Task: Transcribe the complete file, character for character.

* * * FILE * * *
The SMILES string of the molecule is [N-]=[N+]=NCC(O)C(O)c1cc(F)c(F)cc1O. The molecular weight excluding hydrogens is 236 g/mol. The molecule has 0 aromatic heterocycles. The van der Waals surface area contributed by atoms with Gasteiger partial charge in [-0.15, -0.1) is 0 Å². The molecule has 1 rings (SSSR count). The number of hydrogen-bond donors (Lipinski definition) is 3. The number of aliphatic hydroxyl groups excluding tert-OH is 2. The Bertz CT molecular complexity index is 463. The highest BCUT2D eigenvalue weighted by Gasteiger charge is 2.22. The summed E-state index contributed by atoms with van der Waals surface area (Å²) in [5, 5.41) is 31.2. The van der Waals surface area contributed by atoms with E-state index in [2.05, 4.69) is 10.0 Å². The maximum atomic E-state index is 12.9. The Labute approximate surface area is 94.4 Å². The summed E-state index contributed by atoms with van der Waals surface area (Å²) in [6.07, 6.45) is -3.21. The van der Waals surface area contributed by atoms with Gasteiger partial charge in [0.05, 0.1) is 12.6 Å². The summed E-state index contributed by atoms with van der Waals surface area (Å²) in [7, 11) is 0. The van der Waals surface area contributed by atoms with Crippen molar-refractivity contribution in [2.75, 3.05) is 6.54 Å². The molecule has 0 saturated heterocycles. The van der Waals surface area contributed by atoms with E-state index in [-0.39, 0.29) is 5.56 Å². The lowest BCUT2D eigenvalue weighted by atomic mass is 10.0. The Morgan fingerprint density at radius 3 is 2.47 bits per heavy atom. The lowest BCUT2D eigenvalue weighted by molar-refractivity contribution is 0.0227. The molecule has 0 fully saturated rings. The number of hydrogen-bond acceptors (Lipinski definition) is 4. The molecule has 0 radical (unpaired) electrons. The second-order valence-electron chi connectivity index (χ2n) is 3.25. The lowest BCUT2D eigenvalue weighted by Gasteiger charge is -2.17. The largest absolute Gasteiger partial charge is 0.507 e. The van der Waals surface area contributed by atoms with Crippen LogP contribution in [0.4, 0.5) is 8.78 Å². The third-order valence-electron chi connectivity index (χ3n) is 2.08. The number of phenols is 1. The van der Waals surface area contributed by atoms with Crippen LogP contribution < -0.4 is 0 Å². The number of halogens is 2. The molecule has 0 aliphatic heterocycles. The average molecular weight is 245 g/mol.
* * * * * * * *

The SMILES string of the molecule is [N-]=[N+]=NCC(O)C(O)c1cc(F)c(F)cc1O. The molecular weight excluding hydrogens is 236 g/mol. The molecule has 0 aromatic heterocycles. The van der Waals surface area contributed by atoms with Gasteiger partial charge in [-0.15, -0.1) is 0 Å². The molecule has 1 rings (SSSR count). The number of hydrogen-bond donors (Lipinski definition) is 3. The number of aliphatic hydroxyl groups excluding tert-OH is 2. The Bertz CT molecular complexity index is 463. The highest BCUT2D eigenvalue weighted by Gasteiger charge is 2.22. The summed E-state index contributed by atoms with van der Waals surface area (Å²) in [5, 5.41) is 31.2. The van der Waals surface area contributed by atoms with E-state index in [2.05, 4.69) is 10.0 Å². The maximum atomic E-state index is 12.9. The Labute approximate surface area is 94.4 Å². The summed E-state index contributed by atoms with van der Waals surface area (Å²) in [6.07, 6.45) is -3.21. The van der Waals surface area contributed by atoms with Gasteiger partial charge in [0.05, 0.1) is 12.6 Å². The summed E-state index contributed by atoms with van der Waals surface area (Å²) in [7, 11) is 0. The van der Waals surface area contributed by atoms with Crippen molar-refractivity contribution in [2.75, 3.05) is 6.54 Å². The molecule has 0 saturated heterocycles. The van der Waals surface area contributed by atoms with E-state index in [-0.39, 0.29) is 5.56 Å². The lowest BCUT2D eigenvalue weighted by atomic mass is 10.0. The Morgan fingerprint density at radius 3 is 2.47 bits per heavy atom. The lowest BCUT2D eigenvalue weighted by molar-refractivity contribution is 0.0227. The molecule has 0 fully saturated rings. The number of hydrogen-bond acceptors (Lipinski definition) is 4. The molecule has 0 radical (unpaired) electrons. The second-order valence-electron chi connectivity index (χ2n) is 3.25. The lowest BCUT2D eigenvalue weighted by Gasteiger charge is -2.17. The largest absolute Gasteiger partial charge is 0.507 e. The van der Waals surface area contributed by atoms with Crippen LogP contribution in [0.4, 0.5) is 8.78 Å². The third-order valence-electron chi connectivity index (χ3n) is 2.08. The number of phenols is 1. The van der Waals surface area contributed by atoms with Crippen LogP contribution < -0.4 is 0 Å². The number of halogens is 2. The molecule has 0 aliphatic heterocycles. The average molecular weight is 245 g/mol.